“The FDA is always interested in new technologies that can help make the care of people living with chronic conditions, such as diabetes, easier and more manageable,” said the FDA’s Donald St. Pierre in a statement. “This system allows people with diabetes to avoid the additional step of fingerstick calibration, which can sometimes be painful, but still provides necessary information for treating their diabetes—with a wave of the mobile reader.”

Medical device and tech companies alike have shown growing interest in diabetes management and monitoring devices. Last year, the FDA approved an artificial pancreas from device giant Medtronic to treat people with type 1 diabetes with a largely automated glucose monitoring and insulin dose-adjusting system. And then there’s Apple, which made waves over the spring when reports emerged that it had hired a team of biomedical engineers to work on a blood sugar sensor of its own, possibly integrated into an AppleWatch-type device.


Douxmatok lets you use 30 percent less sugar without affecting sweetness

As of 2016, one in five people in the U.S. are obese. As of a 2014 study, nearly 10 percent of Americans have been diagnosed with diabetes. In short, our resistance to good nutrition, both on a personal and commercial level, is causing lasting problems within the population.

Part of the problem is that the best-tasting food is usually the worst for our health, and bad eating habits beget worse eating habits.

That’s where DouxMatok comes in.

The Israel-based startup has found a way to make sugar more efficient and potent so people can eat less of it and still get the same effect.

The whole thing started when CEO Eran Baniel went to his annual check-up and learned that he was on the cusp of being pre-diabetic, and his physician told him to cut back on his sugar intake. Around the same time, his father, Dr. Avraham Baniel (a leading industrial chemical researcher in Israel), came to him with an idea to make sugar even sweeter without affecting taste.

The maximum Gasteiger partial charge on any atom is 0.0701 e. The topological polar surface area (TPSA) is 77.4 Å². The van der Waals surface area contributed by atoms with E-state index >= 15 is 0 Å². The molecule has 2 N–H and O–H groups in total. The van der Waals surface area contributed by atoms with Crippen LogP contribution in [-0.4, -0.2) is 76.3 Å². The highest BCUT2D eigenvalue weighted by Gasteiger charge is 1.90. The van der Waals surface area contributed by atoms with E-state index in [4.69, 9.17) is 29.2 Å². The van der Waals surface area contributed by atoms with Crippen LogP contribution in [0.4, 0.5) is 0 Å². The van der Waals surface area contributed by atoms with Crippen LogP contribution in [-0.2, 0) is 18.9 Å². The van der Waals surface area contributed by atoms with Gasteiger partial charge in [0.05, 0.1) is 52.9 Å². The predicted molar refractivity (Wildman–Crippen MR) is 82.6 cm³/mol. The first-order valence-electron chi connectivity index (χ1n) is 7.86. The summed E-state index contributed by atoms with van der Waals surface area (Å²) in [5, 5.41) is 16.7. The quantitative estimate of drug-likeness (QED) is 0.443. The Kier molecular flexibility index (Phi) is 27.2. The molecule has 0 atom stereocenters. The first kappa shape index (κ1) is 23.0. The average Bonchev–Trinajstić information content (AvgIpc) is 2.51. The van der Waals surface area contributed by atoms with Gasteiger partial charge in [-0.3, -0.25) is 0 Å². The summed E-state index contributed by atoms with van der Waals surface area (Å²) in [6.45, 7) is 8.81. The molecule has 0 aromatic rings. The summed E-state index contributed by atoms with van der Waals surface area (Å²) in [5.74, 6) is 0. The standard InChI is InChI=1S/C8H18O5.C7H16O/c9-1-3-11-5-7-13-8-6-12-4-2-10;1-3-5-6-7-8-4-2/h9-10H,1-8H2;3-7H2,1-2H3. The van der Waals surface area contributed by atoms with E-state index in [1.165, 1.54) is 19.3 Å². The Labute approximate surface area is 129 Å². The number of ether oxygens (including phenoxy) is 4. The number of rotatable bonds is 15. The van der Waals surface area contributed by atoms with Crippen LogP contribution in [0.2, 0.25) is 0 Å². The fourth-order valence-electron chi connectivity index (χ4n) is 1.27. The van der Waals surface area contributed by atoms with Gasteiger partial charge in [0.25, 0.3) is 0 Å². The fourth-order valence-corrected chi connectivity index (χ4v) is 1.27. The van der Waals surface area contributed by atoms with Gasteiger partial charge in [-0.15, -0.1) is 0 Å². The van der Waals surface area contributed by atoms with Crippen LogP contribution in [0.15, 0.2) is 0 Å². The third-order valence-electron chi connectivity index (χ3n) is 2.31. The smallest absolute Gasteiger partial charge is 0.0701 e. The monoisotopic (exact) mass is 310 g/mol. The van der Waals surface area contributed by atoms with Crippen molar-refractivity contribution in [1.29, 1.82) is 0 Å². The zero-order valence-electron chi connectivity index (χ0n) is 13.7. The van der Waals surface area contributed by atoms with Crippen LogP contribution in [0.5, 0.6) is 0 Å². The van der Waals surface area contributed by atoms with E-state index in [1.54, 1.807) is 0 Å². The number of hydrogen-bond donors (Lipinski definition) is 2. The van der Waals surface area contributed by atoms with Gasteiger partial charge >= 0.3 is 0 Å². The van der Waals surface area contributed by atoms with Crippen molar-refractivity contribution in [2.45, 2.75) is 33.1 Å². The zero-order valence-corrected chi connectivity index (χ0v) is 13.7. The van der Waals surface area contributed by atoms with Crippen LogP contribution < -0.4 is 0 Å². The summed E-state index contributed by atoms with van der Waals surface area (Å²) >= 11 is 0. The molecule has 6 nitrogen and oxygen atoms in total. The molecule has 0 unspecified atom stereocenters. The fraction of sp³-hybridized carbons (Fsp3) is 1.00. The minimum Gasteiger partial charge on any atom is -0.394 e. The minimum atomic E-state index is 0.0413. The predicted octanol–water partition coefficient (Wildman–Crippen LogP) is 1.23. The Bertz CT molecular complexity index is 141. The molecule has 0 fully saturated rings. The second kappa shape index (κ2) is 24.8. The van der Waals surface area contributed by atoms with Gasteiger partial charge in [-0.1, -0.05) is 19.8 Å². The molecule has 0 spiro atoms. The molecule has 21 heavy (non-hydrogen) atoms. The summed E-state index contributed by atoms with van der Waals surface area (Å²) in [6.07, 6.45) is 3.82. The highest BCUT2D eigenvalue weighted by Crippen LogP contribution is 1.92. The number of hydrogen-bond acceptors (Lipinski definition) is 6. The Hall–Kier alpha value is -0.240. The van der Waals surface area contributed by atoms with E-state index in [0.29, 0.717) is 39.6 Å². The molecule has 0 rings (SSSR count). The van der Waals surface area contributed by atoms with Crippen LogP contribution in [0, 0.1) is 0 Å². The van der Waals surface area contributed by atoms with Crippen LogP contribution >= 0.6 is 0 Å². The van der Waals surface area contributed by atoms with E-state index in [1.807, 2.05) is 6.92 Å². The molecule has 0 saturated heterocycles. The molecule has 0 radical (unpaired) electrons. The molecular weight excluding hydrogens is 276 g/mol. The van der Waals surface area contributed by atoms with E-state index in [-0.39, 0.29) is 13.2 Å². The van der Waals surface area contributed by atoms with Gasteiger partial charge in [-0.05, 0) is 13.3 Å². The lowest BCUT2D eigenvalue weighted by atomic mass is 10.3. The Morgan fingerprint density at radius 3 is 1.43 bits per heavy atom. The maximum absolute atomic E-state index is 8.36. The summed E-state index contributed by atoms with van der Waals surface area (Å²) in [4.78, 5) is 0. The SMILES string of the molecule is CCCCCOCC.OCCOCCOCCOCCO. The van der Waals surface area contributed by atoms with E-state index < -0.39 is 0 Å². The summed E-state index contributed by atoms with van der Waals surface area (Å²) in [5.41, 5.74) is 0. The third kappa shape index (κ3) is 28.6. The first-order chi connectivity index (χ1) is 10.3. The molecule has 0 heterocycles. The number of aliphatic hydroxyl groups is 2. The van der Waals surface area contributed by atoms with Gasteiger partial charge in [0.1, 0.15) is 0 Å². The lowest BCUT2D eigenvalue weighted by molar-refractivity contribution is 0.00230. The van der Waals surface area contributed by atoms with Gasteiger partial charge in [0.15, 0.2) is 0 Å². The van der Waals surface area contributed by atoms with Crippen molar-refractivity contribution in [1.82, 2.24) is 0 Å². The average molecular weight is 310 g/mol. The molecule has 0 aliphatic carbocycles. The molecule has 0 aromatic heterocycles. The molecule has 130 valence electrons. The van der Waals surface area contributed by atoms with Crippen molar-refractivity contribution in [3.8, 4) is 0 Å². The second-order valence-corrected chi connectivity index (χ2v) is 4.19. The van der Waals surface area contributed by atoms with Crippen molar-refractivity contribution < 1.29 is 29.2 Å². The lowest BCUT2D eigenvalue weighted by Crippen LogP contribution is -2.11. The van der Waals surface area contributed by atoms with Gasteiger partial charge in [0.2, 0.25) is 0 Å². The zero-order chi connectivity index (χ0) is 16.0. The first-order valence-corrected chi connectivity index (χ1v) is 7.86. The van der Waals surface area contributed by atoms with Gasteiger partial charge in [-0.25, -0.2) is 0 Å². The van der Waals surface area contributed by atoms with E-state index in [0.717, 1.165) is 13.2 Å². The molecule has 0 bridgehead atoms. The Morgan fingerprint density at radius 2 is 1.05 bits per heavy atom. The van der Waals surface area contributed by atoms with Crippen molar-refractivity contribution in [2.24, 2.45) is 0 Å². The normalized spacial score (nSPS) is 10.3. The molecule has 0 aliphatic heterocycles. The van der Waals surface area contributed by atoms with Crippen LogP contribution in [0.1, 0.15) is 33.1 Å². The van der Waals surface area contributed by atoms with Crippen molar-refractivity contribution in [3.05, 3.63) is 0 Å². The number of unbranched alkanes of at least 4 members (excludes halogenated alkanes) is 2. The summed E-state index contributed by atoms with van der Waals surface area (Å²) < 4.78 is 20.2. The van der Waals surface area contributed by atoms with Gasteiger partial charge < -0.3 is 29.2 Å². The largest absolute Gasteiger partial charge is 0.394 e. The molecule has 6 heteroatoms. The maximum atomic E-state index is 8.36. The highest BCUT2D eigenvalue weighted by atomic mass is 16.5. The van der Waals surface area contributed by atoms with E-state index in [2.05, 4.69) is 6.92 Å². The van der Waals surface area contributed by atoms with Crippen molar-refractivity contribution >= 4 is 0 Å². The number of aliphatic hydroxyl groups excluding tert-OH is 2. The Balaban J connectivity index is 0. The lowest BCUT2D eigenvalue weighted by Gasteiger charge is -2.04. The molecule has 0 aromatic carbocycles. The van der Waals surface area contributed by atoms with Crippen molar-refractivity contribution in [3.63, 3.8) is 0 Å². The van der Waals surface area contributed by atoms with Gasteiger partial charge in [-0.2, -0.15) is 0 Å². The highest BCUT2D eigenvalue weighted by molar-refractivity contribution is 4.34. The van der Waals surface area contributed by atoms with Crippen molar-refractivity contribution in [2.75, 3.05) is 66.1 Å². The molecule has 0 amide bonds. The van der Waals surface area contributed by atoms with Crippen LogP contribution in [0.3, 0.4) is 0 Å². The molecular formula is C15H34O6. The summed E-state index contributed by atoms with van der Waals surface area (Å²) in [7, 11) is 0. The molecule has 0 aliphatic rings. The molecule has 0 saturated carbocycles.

The father-son duo, along with other founding members of the team, created a small batch of this re-engineered sugar and invited some food industry folks to try it out. Following an enthusiastically positive response, DouxMatok was born.


The company recently raised $8.1 million in funding, led by Pitango.

“We’ve been following DouxMatok from the beginning,” said Ittai Harel, managing partner at Pitango. “Part of the reason we chose to get in now is that we saw that DouxMatok was effectively creating a dynamic with food companies where they saw it as a positive. Food companies were turning a favorable eye and it became clear that DouxMatok had figured out how to position themselves within the industry.”

For years now, pharmaceutical companies have been using what they refer to as a drug carrier, which is a chemical compound or molecule that transports the drug to the intended receptors within the body. DouxMatok is doing the same thing with sugar.

The average American consumes between 150 and 170 pounds of sugar in a single year. But according to DouxMatok CTO Dr. Alejandro Marabi, we never taste a significant amount of the sugar we eat. Instead, it goes straight to our belly, adding to our caloric intake without any of the benefit of getting that sweet taste.